How to avoid v32 syndrome

How to avoid v32 syndrome

Excessive amends hit creativity and ROI

A recent LinkedIn poll by Highbrook suggested that 55 percent of content marketing people have worked on projects that involved more than 30 rounds of amends.

A senior content executive says of a previous gig: “I once had the pleasure of a V21. There was a brief along the lines of needing ‘something modern, but with a classic twist’, and the feedback was to ‘make it, you know...pop’. Different people in different departments and all giving final feedback. And it was probably only for a single page.”

Allowing stakeholders numerous rounds of feedback can lead to unintended consequences such as destroying the character of the piece, making it bland and uninteresting; missing deadlines; letting unforced errors creep in; and generally sucking the life out of the content and those who have created it.

This is not only a creative problem, but also a return on investment (ROI) problem. Internally, if this many people are spending this much time making constant amends, then they are not performing other tasks. Externally, if you have hired an agency to create the work, and even if you have agreed a fixed price, a long, expensive approval process will be clawed back in future fees.

Feedback is, of course, essential to any project – be it writing, animation or podcasts. Everything needs to be accurate; everyone needs to be happy. But 30 rounds is excessive. That means something has gone wrong.

Getting all your stakeholders in a row

So, what is the problem likely to be?

  1.   A lack of understanding of the strategy and aims of the project or piece in question across the organisation.
  2.   An inadequate brief as a result of the above.
  3.   Disagreement on how the brief should be implemented.
  4.   Failure of those implementing the brief – be they internal content people or an agency – to understand it.
  5.   No prior agreement on tone of voice or how the text is rendered.
  6.   Stakeholders who are too busy to give all their feedback in one go.
  7.   Too much experimentation, for example: “Show me it in all the styles and all the colours.” This may be useful for the first of many pieces, but it mustn’t be allowed to happen every time.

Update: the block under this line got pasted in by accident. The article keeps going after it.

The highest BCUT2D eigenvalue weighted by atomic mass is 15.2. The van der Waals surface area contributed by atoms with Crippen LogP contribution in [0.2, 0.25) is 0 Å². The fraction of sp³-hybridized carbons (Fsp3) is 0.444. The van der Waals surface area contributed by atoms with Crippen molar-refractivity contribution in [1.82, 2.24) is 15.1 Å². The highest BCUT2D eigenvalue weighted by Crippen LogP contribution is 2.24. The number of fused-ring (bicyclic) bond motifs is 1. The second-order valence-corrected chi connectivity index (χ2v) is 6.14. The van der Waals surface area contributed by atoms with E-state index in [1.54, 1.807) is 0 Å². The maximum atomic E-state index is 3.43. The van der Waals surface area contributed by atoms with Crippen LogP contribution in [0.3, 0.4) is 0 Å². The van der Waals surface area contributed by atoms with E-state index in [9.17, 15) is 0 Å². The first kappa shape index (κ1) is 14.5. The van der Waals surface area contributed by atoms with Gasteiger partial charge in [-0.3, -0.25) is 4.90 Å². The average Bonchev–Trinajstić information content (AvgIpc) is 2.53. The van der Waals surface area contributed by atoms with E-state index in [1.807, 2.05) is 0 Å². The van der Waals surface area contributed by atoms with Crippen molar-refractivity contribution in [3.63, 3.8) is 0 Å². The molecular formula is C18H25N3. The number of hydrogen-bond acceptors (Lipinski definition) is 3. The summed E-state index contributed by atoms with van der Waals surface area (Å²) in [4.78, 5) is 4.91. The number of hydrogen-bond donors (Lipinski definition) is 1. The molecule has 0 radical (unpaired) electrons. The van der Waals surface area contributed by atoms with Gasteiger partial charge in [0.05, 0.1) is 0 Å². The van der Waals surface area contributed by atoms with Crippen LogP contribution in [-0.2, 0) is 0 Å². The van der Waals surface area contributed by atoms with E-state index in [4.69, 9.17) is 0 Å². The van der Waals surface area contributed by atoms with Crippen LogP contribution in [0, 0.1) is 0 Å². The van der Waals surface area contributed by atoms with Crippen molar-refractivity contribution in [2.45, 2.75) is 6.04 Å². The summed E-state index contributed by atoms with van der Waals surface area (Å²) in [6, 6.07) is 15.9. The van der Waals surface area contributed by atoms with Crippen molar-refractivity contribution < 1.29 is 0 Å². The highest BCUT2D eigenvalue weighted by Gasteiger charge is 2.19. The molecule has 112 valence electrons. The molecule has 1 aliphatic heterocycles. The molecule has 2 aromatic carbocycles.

8.   Misunderstanding of what feedback is for in this context. It is intended to reach agreement rather than initiate a debate.
  9.   Poor creative work.
  10.   Stakeholders who want to be seen to be contributing or controlling the outcome.

Fewer amends? Amen to that

Let’s talk about ways to avoid a stakeholder version of Game of Thrones.

  1.   Clear and consistent communication across the organisation (and with agencies) about the aims and desired outcomes of the project. That could (one day) include a face-to-face onboarding meeting. Meeting people really helps.
  2.   A clear and simple brief, approved by all stakeholders.
  3.   Prior agreement between stakeholders regarding implementation of the brief.
  4.   Permission to challenge assumptions about how the brief will be implemented.
  5.   Prior agreement about tone of voice and style – preferably including a style guide.
  6.   Key stakeholders who agree to prioritise feedback and meet deadlines.
  7.   Trusting the judgment and expertise of the people you’ve hired to do the job.
  8.   Setting the expectation that stakeholders will supply clear, consolidated feedback.
  9.   Hiring trusted creatives.
  10.   Limiting the number of stakeholders authorised to give feedback.

At Highbrook, we try to get all amends done in two rounds. That’s not always possible, of course, but it concentrates the mind if a piece of writing or creative is not regarded as a perpetual work in progress. The first round covers the implementation of the brief; the second finesses it and includes compliance.

And that’s it. Fewer amends? Amen to that.

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